Eddie Silverio, Director of Youth Services for Alianza, a division of Catholic Charities of New York, has seen thousands of young people make their way through the Summer Youth Employment Program (SYEP), administered by Alianza and funded by the City of New York. It’s hard to remember them all. But he remembers one in particular.
At a recent health fair, he ran into a young man who couldn’t wait to tell him the impact SYEP and Alianza had on his life.
More than a decade ago, as a teen, he was recruited by SYEP and was sent to work at Columbia University Irving Medical Center.
“They ended up keeping me,” he said. “I became a nurse,” the SYEP graduate proudly proclaimed.
A success story, but not an uncommon one. Alianza, with the support of the SYEP program, takes young people from the Bronx, Washington Heights and Harlem, who might otherwise spend the summer hanging with their friends, and brings them on a road that can lead to landing a slice of the American Dream. The program, for many participants, breaks through the adolescent awkwardness of responding to the age-old question, “What are you going to do when you grow up?”
Other graduates and current students note the impact of SYEP.
Kenneth worked as a camp counselor and a census worker. It was a welcome respite and an opportunity to educate himself about a possible future career. Another SYEP participant, legally blind, is using lessons learned at SYEP to develop her own clothing line, featuring Braille embroidery.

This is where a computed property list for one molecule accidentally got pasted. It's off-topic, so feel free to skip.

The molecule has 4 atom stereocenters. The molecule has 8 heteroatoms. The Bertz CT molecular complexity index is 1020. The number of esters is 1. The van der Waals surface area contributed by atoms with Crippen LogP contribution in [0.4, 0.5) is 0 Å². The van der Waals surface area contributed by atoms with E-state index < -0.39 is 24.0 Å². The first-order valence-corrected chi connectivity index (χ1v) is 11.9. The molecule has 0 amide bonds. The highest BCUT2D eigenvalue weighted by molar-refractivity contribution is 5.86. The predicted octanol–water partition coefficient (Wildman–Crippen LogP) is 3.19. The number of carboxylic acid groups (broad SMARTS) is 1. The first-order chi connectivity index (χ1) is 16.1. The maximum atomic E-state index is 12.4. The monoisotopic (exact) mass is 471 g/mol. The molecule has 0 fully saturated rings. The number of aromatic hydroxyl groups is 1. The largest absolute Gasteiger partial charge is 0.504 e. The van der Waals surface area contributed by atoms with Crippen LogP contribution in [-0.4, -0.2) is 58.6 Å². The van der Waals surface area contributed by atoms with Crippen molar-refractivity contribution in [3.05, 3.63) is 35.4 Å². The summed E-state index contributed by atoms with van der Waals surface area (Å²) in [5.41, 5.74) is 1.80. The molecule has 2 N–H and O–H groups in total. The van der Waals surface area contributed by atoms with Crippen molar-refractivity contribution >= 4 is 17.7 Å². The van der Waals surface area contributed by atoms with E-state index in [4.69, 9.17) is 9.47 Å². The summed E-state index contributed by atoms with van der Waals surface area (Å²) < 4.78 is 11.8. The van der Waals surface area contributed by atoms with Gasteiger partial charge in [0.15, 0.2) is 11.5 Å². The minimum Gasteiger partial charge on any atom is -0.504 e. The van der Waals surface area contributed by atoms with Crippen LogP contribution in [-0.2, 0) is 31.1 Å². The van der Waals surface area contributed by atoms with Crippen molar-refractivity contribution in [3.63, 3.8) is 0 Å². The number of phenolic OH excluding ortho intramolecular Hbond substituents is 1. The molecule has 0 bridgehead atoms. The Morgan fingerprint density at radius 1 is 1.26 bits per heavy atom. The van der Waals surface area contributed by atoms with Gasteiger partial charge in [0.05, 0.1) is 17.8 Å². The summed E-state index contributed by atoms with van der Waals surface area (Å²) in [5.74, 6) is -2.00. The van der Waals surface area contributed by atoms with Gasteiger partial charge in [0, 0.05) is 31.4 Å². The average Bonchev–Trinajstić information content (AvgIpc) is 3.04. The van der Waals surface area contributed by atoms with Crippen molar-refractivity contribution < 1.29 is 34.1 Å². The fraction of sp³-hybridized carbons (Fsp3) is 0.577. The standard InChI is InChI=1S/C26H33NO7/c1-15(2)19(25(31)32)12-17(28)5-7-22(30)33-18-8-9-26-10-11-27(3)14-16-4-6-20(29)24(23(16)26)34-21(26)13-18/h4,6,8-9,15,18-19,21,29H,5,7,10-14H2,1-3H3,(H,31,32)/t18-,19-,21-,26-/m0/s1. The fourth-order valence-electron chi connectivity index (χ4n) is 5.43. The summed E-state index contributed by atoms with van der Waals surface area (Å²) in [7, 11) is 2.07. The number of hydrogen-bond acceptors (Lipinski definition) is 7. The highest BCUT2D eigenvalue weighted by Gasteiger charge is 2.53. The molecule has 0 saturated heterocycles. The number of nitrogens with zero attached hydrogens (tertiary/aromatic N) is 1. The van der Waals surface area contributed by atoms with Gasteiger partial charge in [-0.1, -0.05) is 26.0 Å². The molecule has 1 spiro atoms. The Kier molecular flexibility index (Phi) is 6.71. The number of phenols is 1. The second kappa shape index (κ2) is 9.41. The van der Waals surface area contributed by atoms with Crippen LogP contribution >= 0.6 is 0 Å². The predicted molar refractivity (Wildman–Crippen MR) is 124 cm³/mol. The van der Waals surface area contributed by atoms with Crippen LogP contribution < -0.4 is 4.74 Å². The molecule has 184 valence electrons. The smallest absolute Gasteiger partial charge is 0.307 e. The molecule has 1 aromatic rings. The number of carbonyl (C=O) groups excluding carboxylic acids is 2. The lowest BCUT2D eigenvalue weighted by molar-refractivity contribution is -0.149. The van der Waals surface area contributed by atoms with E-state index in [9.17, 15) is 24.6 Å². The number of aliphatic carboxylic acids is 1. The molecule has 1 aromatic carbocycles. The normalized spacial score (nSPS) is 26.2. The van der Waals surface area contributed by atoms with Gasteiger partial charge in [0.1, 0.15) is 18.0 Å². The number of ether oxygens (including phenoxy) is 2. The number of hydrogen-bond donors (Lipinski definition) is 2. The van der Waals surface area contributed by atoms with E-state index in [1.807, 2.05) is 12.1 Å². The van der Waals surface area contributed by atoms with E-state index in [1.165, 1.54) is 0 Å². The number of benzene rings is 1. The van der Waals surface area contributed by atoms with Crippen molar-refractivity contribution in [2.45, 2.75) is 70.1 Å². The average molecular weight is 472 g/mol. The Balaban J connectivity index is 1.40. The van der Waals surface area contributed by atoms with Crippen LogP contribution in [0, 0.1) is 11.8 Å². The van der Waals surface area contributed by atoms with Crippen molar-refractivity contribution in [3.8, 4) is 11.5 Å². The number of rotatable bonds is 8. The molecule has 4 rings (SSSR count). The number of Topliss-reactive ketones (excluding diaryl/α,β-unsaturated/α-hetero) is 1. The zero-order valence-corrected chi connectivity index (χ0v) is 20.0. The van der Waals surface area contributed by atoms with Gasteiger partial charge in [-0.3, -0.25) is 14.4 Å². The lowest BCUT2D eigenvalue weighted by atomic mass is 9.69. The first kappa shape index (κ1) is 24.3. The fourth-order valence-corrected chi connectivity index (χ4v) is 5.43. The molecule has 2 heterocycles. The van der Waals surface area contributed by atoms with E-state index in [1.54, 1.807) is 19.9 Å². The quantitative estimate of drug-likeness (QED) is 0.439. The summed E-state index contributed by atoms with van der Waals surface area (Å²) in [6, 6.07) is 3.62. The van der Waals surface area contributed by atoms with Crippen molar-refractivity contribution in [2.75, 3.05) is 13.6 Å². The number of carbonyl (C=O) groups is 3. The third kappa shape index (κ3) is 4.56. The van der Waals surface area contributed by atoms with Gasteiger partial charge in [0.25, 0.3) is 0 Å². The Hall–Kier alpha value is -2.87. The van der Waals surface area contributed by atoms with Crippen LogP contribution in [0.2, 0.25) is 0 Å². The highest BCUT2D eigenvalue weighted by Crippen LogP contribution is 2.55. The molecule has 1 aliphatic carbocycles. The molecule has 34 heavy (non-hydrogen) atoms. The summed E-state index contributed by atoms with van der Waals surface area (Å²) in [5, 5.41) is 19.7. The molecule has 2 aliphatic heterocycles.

“I was just going to be hanging with my friends,” Kenneth said of his prospects during his SYEP summer. “Now, I’m changing other people’s lives.”
“These are the stories that apply to a young person who may have been unsure today but will find his or her own path,” said Mr. Silverio about the young people who each summer go through the SYEP program.
For six weeks each July and August, Alianza leads job training and placement for some 2,000 young people, selected among tens of thousands who apply for the opportunity. Younger students, ages 14 and 15, undergo extensive training and earn a $700 stipend. Older students, ages 16-21, earn the New York State minimum wage of $15 per hour and work in non-profit agencies, summer camps and hospitals.